Thailand Lifts State of Emergency Rule

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Red Shirt demonstrators attend a rally in Bangkok on Dec. 19, 2010, seven months after a police crackdown on their anti-government protests

Thailand's Cabinet lifted an official State of Emergency in Bangkok and four neighboring provinces on Tuesday, signaling the automatic disbanding of a joint military-civilian committee responsible for national security since April. The move was a first step toward possible national elections in the early part of next year, as Prime Minister Abhisit Vejjajiva had made a "return to normalcy" a precondition for early polls. Human rights activists and government opponents, however, remain concerned about what they say is the creeping influence of the military in governing a country regarded until relatively recently as a stable democracy in Southeast Asia.

Although the lifting of the State of Emergency will take effect on Wednesday, the military has already requested it be replaced temporarily by the Internal Security Act (ISA), a law slightly less stringent than the emergency decree but that still allows the government and security officials wide latitude in suppressing civil rights, political and other activities to maintain order. "We welcome the lifting of the State of Emergency, but we are concerned that it is being replaced by the ISA," said Benjamin Zawacki, the Thailand representative of Amnesty International. "The fact that the government would grant the military's request to invoke the ISA shows that the military is clearly ascendant and more powerful than at any time since [the early 1990s]."

The end of emergency rule came eight months and two weeks after Prime Minister Abhisit Vejjajiva invoked an emergency decree on April 7, after anti-government Red Shirt protesters overran parliament, stripped security guards of their weapons and forced lawmakers to flee. The Red Shirts were demanding Abhisit resign and call new elections, claiming he came to power through backroom parliamentary deals and so was illegitimate to hold the premiership.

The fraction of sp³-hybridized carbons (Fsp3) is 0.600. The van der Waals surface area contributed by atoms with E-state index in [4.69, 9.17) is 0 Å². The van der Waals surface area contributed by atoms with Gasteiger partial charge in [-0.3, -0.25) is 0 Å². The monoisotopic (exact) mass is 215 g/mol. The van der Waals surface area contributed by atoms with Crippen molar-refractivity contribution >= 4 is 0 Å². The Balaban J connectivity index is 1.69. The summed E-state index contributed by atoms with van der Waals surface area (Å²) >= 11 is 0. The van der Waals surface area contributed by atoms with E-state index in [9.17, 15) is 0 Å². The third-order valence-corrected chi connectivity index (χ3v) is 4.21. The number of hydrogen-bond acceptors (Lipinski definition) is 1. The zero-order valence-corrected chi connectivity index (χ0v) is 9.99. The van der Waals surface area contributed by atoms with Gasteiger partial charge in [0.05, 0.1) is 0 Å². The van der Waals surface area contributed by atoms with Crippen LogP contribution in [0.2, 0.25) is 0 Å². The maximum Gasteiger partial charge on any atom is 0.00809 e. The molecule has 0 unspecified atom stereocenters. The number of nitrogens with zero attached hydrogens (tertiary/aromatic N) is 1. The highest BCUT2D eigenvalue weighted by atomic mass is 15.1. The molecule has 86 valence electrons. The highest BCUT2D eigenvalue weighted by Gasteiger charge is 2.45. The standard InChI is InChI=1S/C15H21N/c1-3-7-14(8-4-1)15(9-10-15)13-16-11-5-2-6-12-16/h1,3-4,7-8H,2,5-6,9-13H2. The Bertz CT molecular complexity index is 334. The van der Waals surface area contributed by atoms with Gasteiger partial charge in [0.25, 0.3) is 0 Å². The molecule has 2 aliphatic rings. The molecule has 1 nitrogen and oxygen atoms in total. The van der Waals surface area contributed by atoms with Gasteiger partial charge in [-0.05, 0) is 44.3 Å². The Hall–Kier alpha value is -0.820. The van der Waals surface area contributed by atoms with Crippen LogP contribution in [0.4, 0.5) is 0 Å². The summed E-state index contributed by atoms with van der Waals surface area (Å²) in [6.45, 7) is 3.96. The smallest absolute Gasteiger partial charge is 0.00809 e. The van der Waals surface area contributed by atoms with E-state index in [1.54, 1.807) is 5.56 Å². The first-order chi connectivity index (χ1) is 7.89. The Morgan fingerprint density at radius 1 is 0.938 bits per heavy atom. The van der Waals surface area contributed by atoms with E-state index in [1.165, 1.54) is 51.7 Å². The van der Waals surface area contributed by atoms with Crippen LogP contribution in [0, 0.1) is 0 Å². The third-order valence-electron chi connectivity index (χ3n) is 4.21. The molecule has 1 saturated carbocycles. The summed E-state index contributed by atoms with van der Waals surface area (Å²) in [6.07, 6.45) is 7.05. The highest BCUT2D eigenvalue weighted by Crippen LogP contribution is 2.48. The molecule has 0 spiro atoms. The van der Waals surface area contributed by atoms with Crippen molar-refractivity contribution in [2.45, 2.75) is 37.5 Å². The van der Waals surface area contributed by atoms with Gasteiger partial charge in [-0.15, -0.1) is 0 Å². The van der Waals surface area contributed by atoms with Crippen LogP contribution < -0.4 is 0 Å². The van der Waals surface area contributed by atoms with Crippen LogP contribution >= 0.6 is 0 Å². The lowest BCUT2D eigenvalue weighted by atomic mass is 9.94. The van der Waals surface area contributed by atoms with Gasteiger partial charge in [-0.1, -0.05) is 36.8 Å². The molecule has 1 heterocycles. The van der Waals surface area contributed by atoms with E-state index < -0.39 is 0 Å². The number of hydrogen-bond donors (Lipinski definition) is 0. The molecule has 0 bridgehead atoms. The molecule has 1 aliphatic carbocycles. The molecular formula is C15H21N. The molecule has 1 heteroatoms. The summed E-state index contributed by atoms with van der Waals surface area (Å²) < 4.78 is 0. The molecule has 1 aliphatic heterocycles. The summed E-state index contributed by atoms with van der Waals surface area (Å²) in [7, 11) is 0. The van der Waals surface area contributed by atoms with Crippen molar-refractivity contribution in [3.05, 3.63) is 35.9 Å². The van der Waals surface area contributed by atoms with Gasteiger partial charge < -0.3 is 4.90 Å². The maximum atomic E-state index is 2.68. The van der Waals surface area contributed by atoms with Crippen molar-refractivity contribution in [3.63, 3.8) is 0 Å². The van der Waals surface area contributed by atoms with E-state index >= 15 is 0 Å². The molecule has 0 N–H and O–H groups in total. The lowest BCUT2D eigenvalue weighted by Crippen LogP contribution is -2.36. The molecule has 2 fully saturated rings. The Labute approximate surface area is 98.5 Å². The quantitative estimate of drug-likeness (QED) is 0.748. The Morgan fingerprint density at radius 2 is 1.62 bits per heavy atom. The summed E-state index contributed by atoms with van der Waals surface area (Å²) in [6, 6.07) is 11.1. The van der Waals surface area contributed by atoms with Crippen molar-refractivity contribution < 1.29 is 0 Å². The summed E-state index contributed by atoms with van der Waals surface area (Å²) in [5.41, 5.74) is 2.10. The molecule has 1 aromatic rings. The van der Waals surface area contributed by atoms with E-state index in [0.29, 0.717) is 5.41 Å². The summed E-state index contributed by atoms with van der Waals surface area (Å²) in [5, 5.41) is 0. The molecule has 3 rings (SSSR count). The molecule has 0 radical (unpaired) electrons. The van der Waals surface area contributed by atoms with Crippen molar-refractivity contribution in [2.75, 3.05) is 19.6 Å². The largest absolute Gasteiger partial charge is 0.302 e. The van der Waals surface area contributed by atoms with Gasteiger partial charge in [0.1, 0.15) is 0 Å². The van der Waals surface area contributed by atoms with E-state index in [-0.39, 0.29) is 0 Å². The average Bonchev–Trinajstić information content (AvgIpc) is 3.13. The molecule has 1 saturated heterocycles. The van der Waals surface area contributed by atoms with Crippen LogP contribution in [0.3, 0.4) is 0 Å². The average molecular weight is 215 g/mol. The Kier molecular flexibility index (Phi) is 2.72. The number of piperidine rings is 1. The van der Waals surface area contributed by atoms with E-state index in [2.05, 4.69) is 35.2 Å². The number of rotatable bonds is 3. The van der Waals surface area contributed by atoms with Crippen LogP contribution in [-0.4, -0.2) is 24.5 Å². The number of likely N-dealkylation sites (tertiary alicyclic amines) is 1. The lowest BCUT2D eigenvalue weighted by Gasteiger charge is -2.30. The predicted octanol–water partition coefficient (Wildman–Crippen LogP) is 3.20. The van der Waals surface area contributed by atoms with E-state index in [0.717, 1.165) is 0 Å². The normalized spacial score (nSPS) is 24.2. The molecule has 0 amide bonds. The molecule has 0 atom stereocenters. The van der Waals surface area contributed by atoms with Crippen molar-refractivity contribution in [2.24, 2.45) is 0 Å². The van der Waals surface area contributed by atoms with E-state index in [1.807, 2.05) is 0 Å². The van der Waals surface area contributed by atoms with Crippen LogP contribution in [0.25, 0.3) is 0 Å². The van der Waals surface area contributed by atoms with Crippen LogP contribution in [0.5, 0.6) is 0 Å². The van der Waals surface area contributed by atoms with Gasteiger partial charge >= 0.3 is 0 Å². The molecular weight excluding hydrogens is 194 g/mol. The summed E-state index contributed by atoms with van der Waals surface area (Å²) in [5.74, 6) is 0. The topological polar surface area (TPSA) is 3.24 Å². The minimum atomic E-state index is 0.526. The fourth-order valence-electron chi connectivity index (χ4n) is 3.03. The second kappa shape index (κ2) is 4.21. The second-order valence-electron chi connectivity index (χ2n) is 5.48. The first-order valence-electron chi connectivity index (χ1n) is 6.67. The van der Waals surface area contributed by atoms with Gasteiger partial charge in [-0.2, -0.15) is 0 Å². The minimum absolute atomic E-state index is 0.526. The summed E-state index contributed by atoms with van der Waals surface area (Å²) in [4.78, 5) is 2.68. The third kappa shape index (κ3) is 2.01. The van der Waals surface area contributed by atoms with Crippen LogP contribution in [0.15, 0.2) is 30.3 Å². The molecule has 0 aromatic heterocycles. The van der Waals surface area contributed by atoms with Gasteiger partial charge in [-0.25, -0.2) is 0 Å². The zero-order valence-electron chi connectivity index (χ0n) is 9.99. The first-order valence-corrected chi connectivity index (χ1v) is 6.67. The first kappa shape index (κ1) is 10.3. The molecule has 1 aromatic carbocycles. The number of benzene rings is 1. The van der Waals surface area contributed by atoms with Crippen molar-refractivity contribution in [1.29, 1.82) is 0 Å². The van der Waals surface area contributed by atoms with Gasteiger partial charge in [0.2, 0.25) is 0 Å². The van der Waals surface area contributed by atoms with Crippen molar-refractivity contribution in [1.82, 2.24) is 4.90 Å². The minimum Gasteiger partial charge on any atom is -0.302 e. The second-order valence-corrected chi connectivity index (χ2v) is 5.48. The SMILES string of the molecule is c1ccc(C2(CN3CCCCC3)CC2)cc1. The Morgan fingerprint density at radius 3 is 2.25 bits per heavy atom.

As tens of thousands of Red Shirts descended upon Bangkok, the State of Emergency was eventually extended to 24 of the country's 76 provinces. When Abhisit failed to reach a compromise with the Red Shirts — many of whom were demanding the return of Thaksin Shinawatra, a former prime minister ousted in a 2006 bloodless military coup — the military moved in and dispersed the protesters who burned more than 30 buildings in Bangkok as they retreated on May 19. During two months of demonstrations that shut down Bangkok's central business district, a total of 91 people were killed, including 11 soldiers, and more than 1,400 wounded.

Even with the State of Emergency in effect, Red Shirts and other groups had staged several demonstrations in recent weeks, including the past weekend. Abhisit noted, however, that the gatherings had been peaceful and so considered them normal political activity within the constitutionally guaranteed rights of Thais. Dozens of top Red Shirts leaders, arrested in May, remain incarcerated and awaiting trial, while others have fled the country.

The lifting of emergency rule mandates the dissolution of the Center for the Resolution of the Emergency Situation, a committee of senior military officers, security officials and government ministers that some had regarded as a shadow government wielding more power than the Prime Minister or elected representatives.

The invocation of the committee and the violence and chaos surrounding the protests and their dispersal had led many to predict that Thailand's economy, and particularly its tourism sector, would suffer greatly this year. But the World Bank recently forecast nearly 8% economic growth for 2010 on the back of vigorous exports, and the Tourism Authority of Thailand said the country is on track to receive more than 15 million visitors this year, about a 10% increase over the previous year.